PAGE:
Money wasted as phone system overhaul stalls

There's one topic about which everyone at City Hall can agree: The phones are terrible.

Many lack basic features, such as call waiting and caller ID. Some don't tell you when you've received a voice mail. And the city's system is millions of dollars more expensive than other more modern options.


Yet, a year after Mayor Stephanie Rawlings-Blake and Comptroller Joan Pratt sparred over which arm of city government had the right to replace the phone system, there's no plan in the works to get that done.

"We're wasting taxpayer money to pay for a system that's already been deemed antiquated, ineffective and costly," said City Councilwoman Helen Holton, who chairs the council's budget committee.


Pratt's office last summer urged a $7 million contract go to IBM, which won a bidding process supervised by her office. But the mayor rejected the deal as too expensive, and the city's Board of Estimates voted against it on July 11, 2012.

While Pratt was seeking bids, the Mayor's Office of Information Technology was quietly using an existing contract to spend nearly $675,000 on phone and computer equipment to start replacing the system, an investigation by the city's inspector general found. Inspector General David N. McClintock also found that the mayor's technology office withheld information from other city officials about the project.

In October, the administration put forward a proposal to establish a 12-member commission — controlled by the mayor — to take the lead on replacing the phone system. Pratt rejected the plan.

Asked recently about the status of a phone system upgrade, Pratt said that little progress has been made.

"We're in discussions with an administration official," Pratt said, declining to name the official. "We're waiting to have another meeting to continue our discussions."

For her part, Rawlings-Blake said, "there's still more work to be done" before new proposals can be sought. An aide said the administration planned to try again to reach an agreement with Pratt.

In the meantime, both sides agree the city is wasting millions of dollars on its 14,000-line system. According to Pratt's estimates, the system has cost the city nearly $5 million over the past year. Chris Tonjes, the mayor's chief of information technology, has said the city could save more than $2 million a year by upgrading the phones.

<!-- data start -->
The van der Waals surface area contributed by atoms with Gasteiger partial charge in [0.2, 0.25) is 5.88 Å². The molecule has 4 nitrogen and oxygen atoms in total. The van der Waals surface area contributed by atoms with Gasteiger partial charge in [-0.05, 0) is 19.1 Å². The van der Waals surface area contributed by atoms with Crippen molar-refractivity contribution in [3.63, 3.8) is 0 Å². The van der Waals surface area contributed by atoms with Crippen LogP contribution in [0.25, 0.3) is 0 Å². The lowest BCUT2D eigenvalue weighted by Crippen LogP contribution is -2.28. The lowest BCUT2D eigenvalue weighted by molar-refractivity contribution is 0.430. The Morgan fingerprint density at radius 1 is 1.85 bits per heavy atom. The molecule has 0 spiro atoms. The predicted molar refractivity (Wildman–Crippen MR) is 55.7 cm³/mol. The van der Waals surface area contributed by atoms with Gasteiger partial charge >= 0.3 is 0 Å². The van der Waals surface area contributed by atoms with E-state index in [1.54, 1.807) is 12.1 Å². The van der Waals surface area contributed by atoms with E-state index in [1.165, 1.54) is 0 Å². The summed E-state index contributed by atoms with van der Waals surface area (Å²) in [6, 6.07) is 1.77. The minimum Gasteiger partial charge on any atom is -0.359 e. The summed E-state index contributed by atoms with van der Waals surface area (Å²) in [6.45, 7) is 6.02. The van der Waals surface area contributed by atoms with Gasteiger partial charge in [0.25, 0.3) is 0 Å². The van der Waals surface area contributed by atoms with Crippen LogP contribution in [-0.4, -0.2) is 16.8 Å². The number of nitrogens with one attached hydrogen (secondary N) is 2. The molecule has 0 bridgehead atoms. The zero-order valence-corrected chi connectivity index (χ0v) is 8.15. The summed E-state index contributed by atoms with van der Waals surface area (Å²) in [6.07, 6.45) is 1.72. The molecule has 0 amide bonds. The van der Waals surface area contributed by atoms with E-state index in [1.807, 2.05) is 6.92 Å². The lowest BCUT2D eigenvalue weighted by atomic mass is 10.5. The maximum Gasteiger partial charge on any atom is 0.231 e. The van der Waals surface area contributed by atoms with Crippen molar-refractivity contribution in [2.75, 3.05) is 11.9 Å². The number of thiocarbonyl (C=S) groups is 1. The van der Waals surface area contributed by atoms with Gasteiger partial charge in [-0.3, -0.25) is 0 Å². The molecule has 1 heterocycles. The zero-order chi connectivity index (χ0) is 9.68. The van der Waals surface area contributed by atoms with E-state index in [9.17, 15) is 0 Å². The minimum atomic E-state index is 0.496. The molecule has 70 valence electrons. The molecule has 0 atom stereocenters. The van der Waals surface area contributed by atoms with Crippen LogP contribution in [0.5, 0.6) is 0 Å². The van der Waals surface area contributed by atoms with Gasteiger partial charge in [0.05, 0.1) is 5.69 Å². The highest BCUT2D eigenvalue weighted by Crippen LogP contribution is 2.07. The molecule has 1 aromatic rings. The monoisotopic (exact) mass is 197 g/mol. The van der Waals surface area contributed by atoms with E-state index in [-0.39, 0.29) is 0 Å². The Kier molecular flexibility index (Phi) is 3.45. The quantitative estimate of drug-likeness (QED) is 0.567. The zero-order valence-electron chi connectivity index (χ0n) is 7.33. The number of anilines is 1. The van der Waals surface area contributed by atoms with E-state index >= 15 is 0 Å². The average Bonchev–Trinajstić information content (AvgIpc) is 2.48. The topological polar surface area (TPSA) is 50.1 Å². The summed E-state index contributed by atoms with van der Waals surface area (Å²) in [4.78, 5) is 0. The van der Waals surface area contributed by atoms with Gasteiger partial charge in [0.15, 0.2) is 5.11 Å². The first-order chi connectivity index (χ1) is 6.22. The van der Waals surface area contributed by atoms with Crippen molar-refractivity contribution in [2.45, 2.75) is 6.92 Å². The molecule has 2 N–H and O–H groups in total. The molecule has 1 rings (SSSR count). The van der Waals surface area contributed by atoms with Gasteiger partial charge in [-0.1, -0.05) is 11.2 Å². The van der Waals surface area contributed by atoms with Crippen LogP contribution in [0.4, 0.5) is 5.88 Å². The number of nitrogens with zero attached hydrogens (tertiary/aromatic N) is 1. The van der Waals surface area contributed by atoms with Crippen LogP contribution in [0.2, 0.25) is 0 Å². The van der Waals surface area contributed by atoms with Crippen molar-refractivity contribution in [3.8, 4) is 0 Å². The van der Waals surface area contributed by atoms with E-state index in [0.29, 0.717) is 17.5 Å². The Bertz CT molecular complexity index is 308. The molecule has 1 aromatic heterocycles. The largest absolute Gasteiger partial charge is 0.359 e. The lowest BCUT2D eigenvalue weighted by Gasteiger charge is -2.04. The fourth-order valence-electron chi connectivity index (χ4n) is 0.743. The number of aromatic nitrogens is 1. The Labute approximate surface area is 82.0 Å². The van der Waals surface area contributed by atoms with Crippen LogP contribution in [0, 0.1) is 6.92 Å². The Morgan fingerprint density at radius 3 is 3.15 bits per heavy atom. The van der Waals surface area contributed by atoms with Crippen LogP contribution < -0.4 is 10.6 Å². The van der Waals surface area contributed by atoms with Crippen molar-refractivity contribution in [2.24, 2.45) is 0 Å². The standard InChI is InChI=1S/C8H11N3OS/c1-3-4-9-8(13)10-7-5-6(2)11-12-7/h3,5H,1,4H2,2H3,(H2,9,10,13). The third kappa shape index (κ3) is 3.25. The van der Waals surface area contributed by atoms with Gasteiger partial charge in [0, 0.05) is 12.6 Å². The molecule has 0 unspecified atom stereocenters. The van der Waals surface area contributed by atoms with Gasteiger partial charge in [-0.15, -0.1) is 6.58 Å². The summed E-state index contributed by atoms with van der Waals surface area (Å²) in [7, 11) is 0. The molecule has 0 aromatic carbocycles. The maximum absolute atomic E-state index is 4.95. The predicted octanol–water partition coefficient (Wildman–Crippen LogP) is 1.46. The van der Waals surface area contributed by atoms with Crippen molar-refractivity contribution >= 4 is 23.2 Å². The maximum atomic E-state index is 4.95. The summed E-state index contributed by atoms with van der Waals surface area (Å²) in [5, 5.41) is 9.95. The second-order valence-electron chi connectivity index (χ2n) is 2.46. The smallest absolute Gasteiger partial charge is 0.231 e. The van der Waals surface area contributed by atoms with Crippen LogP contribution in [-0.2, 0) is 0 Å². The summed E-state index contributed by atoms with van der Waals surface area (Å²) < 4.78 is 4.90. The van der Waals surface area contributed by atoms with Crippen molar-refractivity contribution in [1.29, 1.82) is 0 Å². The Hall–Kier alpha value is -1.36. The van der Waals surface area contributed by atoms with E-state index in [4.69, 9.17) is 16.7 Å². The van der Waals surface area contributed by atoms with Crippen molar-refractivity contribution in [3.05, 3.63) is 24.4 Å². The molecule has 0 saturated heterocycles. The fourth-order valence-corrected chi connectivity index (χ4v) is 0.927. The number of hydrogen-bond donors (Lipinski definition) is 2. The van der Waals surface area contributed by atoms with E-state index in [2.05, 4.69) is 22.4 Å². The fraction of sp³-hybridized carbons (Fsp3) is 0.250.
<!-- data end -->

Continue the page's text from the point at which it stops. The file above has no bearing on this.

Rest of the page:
A state agency that was once part of the city system has upgraded its phones in the past year, offering evidence of the savings that could be achieved citywide. The Baltimore state's attorney's office has moved to a voice-over-internet protocol system; the 270-line system has caller ID, call forwarding and other features, and allows the prosecutors' office to save $75,000 annually.


"We're really pleased about the functional upgrades," Mark Cheshire, a spokesman for State's Attorney Gregg Bernstein, said. "We're more accessible in working with our law enforcement partners."

City Councilman Brandon Scott, who was on a committee that recommended a phone overhaul in 2011, said citizens need to know about the immediate savings the city could realize if it ditches its old phone system.

"They need to know that the state's attorney's office is saving money by doing this," he said. "Everyone's going to have put egos and feelings aside to do what's right for the taxpayers. It makes no sense for every city employee to have to have a land line and computer when you can run them both through the same system."

The city's Centrex system, which is run by Verizon, has been in place for decades.

Former Mayor Sheila Dixon said she remembers many in City Hall believed the phones were outdated even during the mayoral administration of Martin O'Malley.

"The phone system has been an issue for a while," said Dixon, who said she was working with Pratt to upgrade the phones when she was forced to step down in 2010 after being convicted of a misdemeanor charge of embezzlement.


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In March, Tonjes said he was drafting an "alternative plan" to overhaul the phone system that would ultimately lead to giving outside vendors much of the responsibility. No such plan has been released.

Holton said the onus of improving the city's phones ultimately rests with Rawlings-Blake, who controls the budget and the votes on the city's spending panel, the Board of Estimates.

"It would be nice to see them work together and learn to work through their differences for the good of Baltimore City," she said.

Others just want to have phones that don't look like ancient relics.

"They've had the same phone system in the city since I was in elementary school," said Scott, who at 29 is the youngest member of the City Council. "We need to get this issue done and over with."